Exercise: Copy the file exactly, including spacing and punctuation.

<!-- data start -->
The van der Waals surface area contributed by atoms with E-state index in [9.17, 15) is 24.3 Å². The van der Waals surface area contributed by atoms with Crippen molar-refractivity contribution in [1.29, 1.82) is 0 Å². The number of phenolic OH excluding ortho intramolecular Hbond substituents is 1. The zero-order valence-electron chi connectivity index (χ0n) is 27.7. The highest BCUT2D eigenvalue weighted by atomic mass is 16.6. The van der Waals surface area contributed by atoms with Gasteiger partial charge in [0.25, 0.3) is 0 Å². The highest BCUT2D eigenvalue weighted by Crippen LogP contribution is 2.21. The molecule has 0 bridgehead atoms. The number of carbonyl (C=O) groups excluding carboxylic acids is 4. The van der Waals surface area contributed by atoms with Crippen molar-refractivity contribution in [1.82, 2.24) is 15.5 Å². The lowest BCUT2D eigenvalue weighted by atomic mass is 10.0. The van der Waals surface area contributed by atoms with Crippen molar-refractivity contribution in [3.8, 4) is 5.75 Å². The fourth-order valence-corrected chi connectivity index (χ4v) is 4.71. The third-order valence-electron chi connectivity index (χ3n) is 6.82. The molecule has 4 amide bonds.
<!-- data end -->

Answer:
The van der Waals surface area contributed by atoms with E-state index in [9.17, 15) is 24.3 Å². The van der Waals surface area contributed by atoms with Crippen molar-refractivity contribution in [1.29, 1.82) is 0 Å². The number of phenolic OH excluding ortho intramolecular Hbond substituents is 1. The zero-order valence-electron chi connectivity index (χ0n) is 27.7. The highest BCUT2D eigenvalue weighted by atomic mass is 16.6. The van der Waals surface area contributed by atoms with Gasteiger partial charge in [0.25, 0.3) is 0 Å². The highest BCUT2D eigenvalue weighted by Crippen LogP contribution is 2.21. The molecule has 0 bridgehead atoms. The number of carbonyl (C=O) groups excluding carboxylic acids is 4. The van der Waals surface area contributed by atoms with Crippen molar-refractivity contribution in [1.82, 2.24) is 15.5 Å². The lowest BCUT2D eigenvalue weighted by atomic mass is 10.0. The van der Waals surface area contributed by atoms with Crippen molar-refractivity contribution in [3.8, 4) is 5.75 Å². The fourth-order valence-corrected chi connectivity index (χ4v) is 4.71. The third-order valence-electron chi connectivity index (χ3n) is 6.82. The molecule has 4 amide bonds.